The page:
NATO says it has suspended all co-operation with Russia over the Crimea crisis and is questioning Moscow’s claim to have withdrawn troops from near the Ukrainian border.
The Western alliance’s latest statements came on Tuesday as Moscow heaped even more pressure on Ukraine’s teetering economy with a painful gas-price hike, undermining what had been tentative signs of a calming in the worst East-West standoff since the Cold War.
Ukraine’s parliament has met one of Moscow’s key demands by voting unanimously to disarm all self-defence groups that sprang up across the country during its political crisis, which erupted in late November over the then-government’s decision to ditch a landmark EU alliance.
But tensions remain high more than two weeks after Moscow formally annexed Crimea, and NATO Secretary General Anders Fogh Rasmussen says the alliance is “suspending all practical co-operation with Russia, military and civilian”.
He says however that “diplomatic lines of communication” remain open.
Rasmussen also warned on Tuesday that he could not confirm Russia had pulled away from the Ukrainian border.
“This is not what we have seen,” he said as NATO foreign ministers gathered for two days of talks, including US Secretary of State John Kerry.
Ukraine and the United States have accused Russia of massing thousands of troops near the border and have expressed concern Moscow plans to seize southeastern parts of Ukraine that are home to large populations of ethnic Russians.
German Chancellor Angela Merkel’s office said Russian President Vladimir Putin had personally informed her of the troop pullback in a phone conversation and on Tuesday said she had “no reason” to doubt his word.
Ukraine also reported on Monday that Russian troops were leaving the sensitive area, adding it appeared to coincide with a phone call Putin had unexpectedly placed to US President Barack Obama on Friday.
With the assurances from Moscow, NATO stepped back from a floated idea to reinforce the alliance’s military presence in countries bordering Russia, preferring for now to suspend co-operation and give more time to talks.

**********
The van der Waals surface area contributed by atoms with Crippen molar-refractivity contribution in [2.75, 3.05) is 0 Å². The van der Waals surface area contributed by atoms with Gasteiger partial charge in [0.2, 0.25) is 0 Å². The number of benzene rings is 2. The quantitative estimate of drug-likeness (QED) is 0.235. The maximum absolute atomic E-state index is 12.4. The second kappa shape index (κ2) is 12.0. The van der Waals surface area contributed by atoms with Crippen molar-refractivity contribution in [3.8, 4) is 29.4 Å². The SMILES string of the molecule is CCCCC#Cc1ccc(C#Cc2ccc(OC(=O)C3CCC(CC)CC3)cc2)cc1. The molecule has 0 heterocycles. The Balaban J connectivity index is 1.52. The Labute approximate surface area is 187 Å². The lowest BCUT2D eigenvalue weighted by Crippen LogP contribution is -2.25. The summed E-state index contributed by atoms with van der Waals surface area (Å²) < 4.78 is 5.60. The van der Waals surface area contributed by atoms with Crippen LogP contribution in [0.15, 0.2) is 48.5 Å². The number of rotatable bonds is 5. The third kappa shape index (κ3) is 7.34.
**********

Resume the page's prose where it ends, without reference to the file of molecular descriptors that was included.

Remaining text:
“I think everybody realises that the best way forward is a political and diplomatic dialogue,” Rasmussen said, though he added NATO was “very determined to provide effective defence and protection of our allies”.
One counter-measure apparently off the table for now is the idea to set up permanent military bases in NATO countries bordering Russia.
The move would be highly controversial for Moscow, reversing an informal agreement made when NATO expanded east to include former Warsaw Pact countries eager to break away from years of Soviet domination.
But Dutch Foreign Minister Frank Timmermans said that for now “we don’t need NATO troops at the border with Russia,” adding there was “no need for sudden moves”.
Eastern NATO members – such as the Baltic nations and Poland – want a tougher stance against Russia and would welcome a deeper NATO presence within their borders.
In a joint statement, ministers confirmed that military and civilian co-operation between NATO and Russia was suspended, but said projects in Afghanistan would remain and diplomatic channels were still open.
Rasmussen added that joint efforts to fight narcotics traffic in Afghanistan would continue.
The crisis is at an especially critical juncture in Kiev as Ukrainian politicians jockey for position ahead of May 25 presidential elections.
And with Moscow able to use gas as a lever, Gazprom chief executive Alexei Miller says Ukraine will now pay $385.5 dollars per 1000 cubic metres of gas from the previous cut rate of $268.5.